Matches (19)
IPL (3)
Women's Tri-Series (1)
County DIV1 (5)
County DIV2 (4)
ACC Premier Cup (6)
Match Analysis

Jaiswal takes a big step towards becoming a complete batter

He has not always kept the run-rate up outside the powerplay, but against CSK, he showed he has those gears

Sidharth Monga
Sidharth Monga
Never mind the trendy haircut, Yashasvi Jaiswal looks like a cricketer behind his time. He is slightly built, doesn't have guns for arms, but mostly it is the pads. Heavily padded, they look too big for his frame. And they are held together not by three Velcro straps, but by two buckles each. His frame under the helmet looks like that of Shivnarine Chanderpaul.
On first sight, it looks like he has walked into the wrong format of cricket when he plays the IPL. He is considered a powerplay specialist who doesn't have the power play to clear the field once the fielding restrictions are lifted.
In the numbers, it has become apparent only this year when his role seems to have changed. In his first three years, Rajasthan Royals kind of wanted him to maximise the powerplay and then to keep on taking the risks. In 23 matches before this IPL, Jaiswal had played only 134 balls outside the powerplay.
Now blossoming towards his peak, Jaiswal seems to have been given a more responsible role. Coming into this match, he had played 70 balls outside the powerplay in seven matches this IPL. His strike rate in the powerplay had been 157 but it fell to 116 once the field restrictions were lifted.
A bit of an appreciation for the role clarity and the player's commitment to it. He has scored only seven fifties, today's 77 is his best, and he has never hung in till the death overs. If he is batting after the powerplay, he is looking to score quickly and not go at a run a ball till the death overs.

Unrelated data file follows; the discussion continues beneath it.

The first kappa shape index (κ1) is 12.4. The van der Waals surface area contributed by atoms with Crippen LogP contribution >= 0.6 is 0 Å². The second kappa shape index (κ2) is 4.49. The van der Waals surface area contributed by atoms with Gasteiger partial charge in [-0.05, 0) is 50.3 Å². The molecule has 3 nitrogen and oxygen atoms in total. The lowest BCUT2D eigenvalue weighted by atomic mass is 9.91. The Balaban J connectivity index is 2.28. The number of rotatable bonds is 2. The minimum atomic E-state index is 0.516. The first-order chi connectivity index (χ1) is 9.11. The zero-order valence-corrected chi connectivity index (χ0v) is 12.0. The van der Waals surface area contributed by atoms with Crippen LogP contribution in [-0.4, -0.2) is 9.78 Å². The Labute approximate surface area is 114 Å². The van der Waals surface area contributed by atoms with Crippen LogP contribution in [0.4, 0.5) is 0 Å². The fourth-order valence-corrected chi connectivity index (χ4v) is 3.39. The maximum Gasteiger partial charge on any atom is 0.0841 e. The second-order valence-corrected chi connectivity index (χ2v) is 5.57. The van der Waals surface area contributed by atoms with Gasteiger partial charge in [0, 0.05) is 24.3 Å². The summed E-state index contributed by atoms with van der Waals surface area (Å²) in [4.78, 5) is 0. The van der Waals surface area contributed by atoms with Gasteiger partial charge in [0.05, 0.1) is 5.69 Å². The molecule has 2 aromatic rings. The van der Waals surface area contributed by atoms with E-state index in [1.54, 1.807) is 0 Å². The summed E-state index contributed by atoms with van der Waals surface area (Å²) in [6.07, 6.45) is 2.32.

Jaiswal has hit the most first-over boundaries this IPL, and the second-most since 2021 even though he didn't get all the games in the last two years. His starts have never been a problem; the challenge for him was to find that same efficiency after the powerplay.
In the first over after the powerplay against Chennai Super Kings, Jaiswal pulled out the reverse-sweep for only the seventh time in all IPL matches. The intent was clear, the execution perfect: middle of the bat, flat over point for a six, using all of Ravindra Jadeja's pace. Against the slower Moeen Ali, Jaiswal created his own pace by stepping out and going over extra cover.
The 37 off 22 is the second-highest runs Jaiswal has scored outside of a powerplay. Deep Dasgupta observed on ESPNcricinfo Time:Out that minimising his pre-ball movements might have helped him technically. Dasgupta said that perhaps the movements were not timed perfectly, and that resulted in his being late on balls. Not this year, he said. Tom Moody, another ESPNcricinfo pundit, tweeted Jaiswal is a generational talent.
It helped that CSK bowled spin at him in the middle overs, Eventually, though, a possible pattern repeated itself: he got out against pace in the middle overs. He averages 9 against pace outside the powerplay. Each of his 12 such dismissals have come while trying to hit a boundary.
While he celebrates his second Player-of-the-Match performance this IPL, Jaiswal will be aware that teams will try to explore that pattern again. He and Royals will continue working on it. By no means is Jaiswal a finished product, but he is only 21. He has already shown his improvement in the middle overs. Pace bowlers outside the powerplay are his next big challenge.

Sidharth Monga is an assistant editor at ESPNcricinfo